2022 Festival
October 17–23

2022 Season

Youth Writing Contest

Youth Writing Contest

 

Every year, the Vancouver Writers Fest launches a youth writing contest for short stories and personal essays in spring. These contests are judged by esteemed members of the Vancouver literary community. A total of four cash prizes and publication in our newsletter are awarded each year. Many winners have subsequently had their works published—either by a publisher or in major literary journals.

The 2022 Youth Writing Contest is closed. This year, we organized two writing contests for students in British Columbia: one for grades 5-7 and the other for grades 8-12. The Elementary School Contest was judged by Jamie Fong, the Children’s Librarian at Vancouver Public Library and the High-school Contest was judged by Shannon Ozirny, the Head of Youth Services at the West Vancouver Memorial Library. The winners of the 2022 contest and their winning submissions are linked below.

The next Youth Writing Contest will be announced in March 2023.

The Youth Writing Contest is presented thanks to the generous support of the Emily Carr University of Art + Design.


Contest Rules

1. The elementary school youth writing contest is open to all writers in grades 5-7 who are attending a school or being taught in a home-school environment in British Columbia.

2. The high school youth writing contest is open to all writers in grades 8-12 who are attending a school or being taught in a home-school environment in British Columbia.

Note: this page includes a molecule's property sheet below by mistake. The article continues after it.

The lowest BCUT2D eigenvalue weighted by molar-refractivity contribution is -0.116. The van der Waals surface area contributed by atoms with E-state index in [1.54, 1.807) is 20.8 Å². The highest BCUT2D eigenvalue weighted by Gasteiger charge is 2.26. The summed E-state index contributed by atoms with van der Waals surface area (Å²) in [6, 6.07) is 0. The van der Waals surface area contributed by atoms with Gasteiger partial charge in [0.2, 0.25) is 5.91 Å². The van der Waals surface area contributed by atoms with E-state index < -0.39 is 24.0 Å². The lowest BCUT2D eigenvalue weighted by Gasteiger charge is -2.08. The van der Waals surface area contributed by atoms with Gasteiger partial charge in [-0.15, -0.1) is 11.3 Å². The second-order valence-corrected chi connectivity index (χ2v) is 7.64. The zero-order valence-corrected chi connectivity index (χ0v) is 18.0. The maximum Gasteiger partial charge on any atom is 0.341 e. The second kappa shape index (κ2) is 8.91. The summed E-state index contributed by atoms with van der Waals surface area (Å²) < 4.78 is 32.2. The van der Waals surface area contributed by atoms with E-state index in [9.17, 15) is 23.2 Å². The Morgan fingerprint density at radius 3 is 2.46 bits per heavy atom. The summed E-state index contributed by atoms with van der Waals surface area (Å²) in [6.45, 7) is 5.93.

3. Entries will be accepted for previously unpublished short stories and personal essays: 1,000 word limit (for elementary school student submissions) and 1,500 (for high-school student submissions).

4. Entries are judged blind. Please do not put your name anywhere in the file you upload or in the file name.

5. Entries must be submitted in MS Word (DOC or DOCX)  or PDF formats. Please use standard margins, 12-point font and double spacing.

6. Prizes:

a. Elementary – First prize winner receives $100 and publication in our Books & Ideas Newsletter, plus social media shout-out; Second prize winner receives $50 and publication in our Books & Ideas Newsletter

b. High school – First prize winner receives $200 and publication in our Books & Ideas Newsletter, plus social media shout-out; Second prize winner receives $100 and publication in our Books & Ideas Newsletter

2022 Winners

High School Winners

1st Prize winner: ‘A Final Sonata’ by Claire Hawley (Rick Hansen Secondary School in Abbottsford)

Judge’s verdict: “This short story has it all: a fresh perspective, unexpected villains, dark humour, and a pitch perfect final line. Plus lots of blood. This writer builds up so much suspense in such a short word count and the ending is just delicious.”

2nd Prize winner: ‘The Jar’ by Yolanda Zhang (Southridge School in Surrey)

Judge’s verdict: “This is such a brilliant piece of nonfiction that beautifully weaves together culture, metaphor and a young person’s desire to do their family proud. The writing is so warm, clear and resonant with vivid descriptions of food that rival some of the best culinary writers.”